One of the weekend's most-discussed stories turned out to be not about the midterms or Obama's South Asia trip--rather, it was about cheese. The New York Times' Michael Moss took a long look at a group called Dairy Management, "a marketing creation of the United States Department of Agriculture" that has been working like crazy to get Americans to eat more of the very products the USDA admits elsewhere are making America fat. Why? It's a troubling story: "Urged on by government warnings about saturated fat, Americans have been moving toward low-fat milk for decades, leaving a surplus of whole milk and milk fat," explains Moss. What Dairy Management is actually doing, then, is helping to get that surplus of fat back into the American diet through other channels--namely, cheese. Moss reports, for example, that Dairy Management helped revive Domino's Pizza's flagging sales by partnering with them to "develop a new line of pizzas with 40 percent more cheese."

Reaction to the piece mixes anger with disgust and weary frustration--many of the left-leaning bloggers have written about harmful federal subsidies before. Others do variations on a unifying theme: if Republicans are looking for places to cut spending, Dairy Management might be a good place to start.
  • 'Story of the Month,' declares Mike Allen's Playbook. The part he highlights: "One quarter (And who stops there?!) of a Domino's American Legends Wisconsin six-cheese pizza contains 77% of ... recommended daily allowance of saturated fat."
  • The Most Disgusting Things to Contemplate  "Some may remember a wave of news a few years ago about a study that eating more dairy helps to lose weight? It was funded and produced by--you guessed it--Dairy Management," writes Jean Stevens at Change.org, noting that it was later "disproved." She adds that the USDA's efforts "to sell more cheese-laden, artery-clogging, fatty foods at cheap, fast-food restaurants" are "especially gruesome, given that these restaurants target low-income communities who struggle most with obesity and weight-related illness."
  • The 'Takeaway Factoid' Is That, Unfortunately, It's Working  Josh Marshall highlights at Talking Points Memo the following part of Moss's piece: "Americans now eat an average of 33 pounds of cheese a year, nearly triple the 1970 rate."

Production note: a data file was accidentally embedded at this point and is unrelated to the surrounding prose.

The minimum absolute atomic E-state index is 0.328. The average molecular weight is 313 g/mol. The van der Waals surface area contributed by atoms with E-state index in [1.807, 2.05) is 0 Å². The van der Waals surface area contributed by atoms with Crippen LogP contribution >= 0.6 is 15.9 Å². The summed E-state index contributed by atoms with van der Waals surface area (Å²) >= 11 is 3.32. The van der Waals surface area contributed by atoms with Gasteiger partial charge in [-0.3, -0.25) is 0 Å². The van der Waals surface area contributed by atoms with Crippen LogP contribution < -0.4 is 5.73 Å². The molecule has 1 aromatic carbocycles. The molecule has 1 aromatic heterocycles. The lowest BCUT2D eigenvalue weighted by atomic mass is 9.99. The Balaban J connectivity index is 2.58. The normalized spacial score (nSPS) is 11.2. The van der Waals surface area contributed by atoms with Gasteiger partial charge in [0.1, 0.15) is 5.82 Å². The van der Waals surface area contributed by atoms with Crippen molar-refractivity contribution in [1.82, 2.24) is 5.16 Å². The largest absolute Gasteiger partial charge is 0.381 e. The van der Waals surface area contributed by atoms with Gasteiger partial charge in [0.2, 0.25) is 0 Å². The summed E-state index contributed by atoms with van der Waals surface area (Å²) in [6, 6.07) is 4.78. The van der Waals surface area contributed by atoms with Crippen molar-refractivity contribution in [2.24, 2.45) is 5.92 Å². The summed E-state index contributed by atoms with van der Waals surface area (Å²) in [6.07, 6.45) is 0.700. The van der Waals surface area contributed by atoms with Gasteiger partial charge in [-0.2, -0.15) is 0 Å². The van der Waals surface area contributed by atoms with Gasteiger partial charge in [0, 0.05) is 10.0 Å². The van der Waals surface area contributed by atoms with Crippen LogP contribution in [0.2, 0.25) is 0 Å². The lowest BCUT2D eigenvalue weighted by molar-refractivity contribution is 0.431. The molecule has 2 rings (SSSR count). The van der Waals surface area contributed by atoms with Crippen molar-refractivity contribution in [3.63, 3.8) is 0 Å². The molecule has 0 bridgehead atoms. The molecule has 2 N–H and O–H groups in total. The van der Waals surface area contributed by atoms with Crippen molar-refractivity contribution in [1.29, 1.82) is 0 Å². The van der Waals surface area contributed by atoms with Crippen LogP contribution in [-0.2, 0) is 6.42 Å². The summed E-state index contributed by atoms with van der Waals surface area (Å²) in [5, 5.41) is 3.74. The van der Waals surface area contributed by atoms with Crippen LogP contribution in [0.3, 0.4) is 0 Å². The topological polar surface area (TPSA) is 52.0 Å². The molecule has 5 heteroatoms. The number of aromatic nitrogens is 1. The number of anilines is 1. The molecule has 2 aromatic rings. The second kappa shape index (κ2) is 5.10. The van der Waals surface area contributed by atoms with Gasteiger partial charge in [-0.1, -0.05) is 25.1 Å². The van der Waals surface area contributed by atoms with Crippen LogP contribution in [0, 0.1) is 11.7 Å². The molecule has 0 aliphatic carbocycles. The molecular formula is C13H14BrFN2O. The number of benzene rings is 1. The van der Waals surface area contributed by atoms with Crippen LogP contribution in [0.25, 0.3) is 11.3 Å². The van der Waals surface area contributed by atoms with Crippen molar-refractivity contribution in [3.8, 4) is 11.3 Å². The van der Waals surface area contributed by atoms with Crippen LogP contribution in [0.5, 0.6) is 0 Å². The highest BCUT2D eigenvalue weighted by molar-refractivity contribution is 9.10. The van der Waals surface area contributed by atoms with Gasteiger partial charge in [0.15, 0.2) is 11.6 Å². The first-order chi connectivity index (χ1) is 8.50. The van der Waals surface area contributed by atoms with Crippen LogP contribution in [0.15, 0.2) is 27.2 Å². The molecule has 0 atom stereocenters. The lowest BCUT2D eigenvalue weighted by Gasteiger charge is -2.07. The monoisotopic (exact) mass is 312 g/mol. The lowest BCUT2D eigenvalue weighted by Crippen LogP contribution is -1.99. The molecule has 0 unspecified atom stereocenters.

• Conclusion and Astounding Bit of Trivia  "If Republicans are looking for budget items to cut, this would seem to be an obvious choice," writes Jonathan Adler at The Volokh Conspiracy. He also updates his post with a point from the comments section. A reader notices in Moss's article that "For years, the federal government bought the industry's excess cheese and butter, an outgrowth of a Depression-era commitment to use price supports and other tools to maintain the dairy industry as a vital national resource. This stockpile, packed away in cool caves in Missouri, grew to a value of more than $4 billion by 1983." The commenter is blown away that there could have been caves in Missouri "with $4 billion worth of cheese."
  • There's Really No Excuse  "It seems pretty clear that the restaurant industry does a fairly good job on its own of promoting these products to the public, almost to the exclusion of healthier alternatives," comments Doug Mataconis at Outside the Beltway. "There's no need for the USDA to use tax dollars to help them do that." Also, he adds, "this simply doesn't strike me as a legitimate function of government." But while he agrees with Jonathan Adler that Dairy Management ought to be axed, he argues that really the "entire farm subsidy program" needs to go. Here's the problem:
As long as future Presidents have to start their campaign in Iowa, though, it's going to be very hard to convince Members of Congress to eliminate a program that outlived its usefulness somewhere around the time Dwight Eisenhower was President.
  • Republicans, This Is All You: Go for It  "I await John Boehner's outraged press conference in which he pledges to get rid of this kind of spending," writes a skeptical Paul Waldman The American Prospect. "I'm sure they'll get to it right after they're done making sure no one can get help buying health insurance."
  • What Liberals Prefer Not to Think About  Sure it's "a conflict," writes David Franke at the Lew Rockwell blog, if the USDA is both telling Americans to eat less cheese and secretly getting them to eat more. "But strange? No. Stupid Big Government is as stupid Big Government does. There is a consistency here: Government acting stupidly." He, too, agrees that this program should be cut--but he thinks "the entire Department of Agriculture and the Food Police" should go as well.
  • If We Could Get Rid of This and Keep the Teachers  This sort of story about government support of cheese, says Think Progress's Matt Yglesias,
is what's frustrating about a lot of the recent conversation around "government spending" and "are public employees paid too much." When the government is doing something useless or harmful that it shouldn't be doing at all then there's no salary or pension level at which public employees or government contractors are delivering value to the American people. If you've got a worthwhile public function, it’s foolish to undermine it by being stingy about spending. But there's a fair amount of stuff like this in the budget that we could entirely do without.
  • This Is What the USDA Was Created to Do, points out nutritionist Marion Nestle with Kerry Trueman on The Huffington Post. "From its beginnings in the 1860s, USDA's role was to promote U.S. agricultural production and sales, with the full support of what was then a largely agricultural Congress." It might make sense, she suggests, "to move dietary guidance into a more independent federal agency, NIH or CDC for example," so that there's less of a conflict.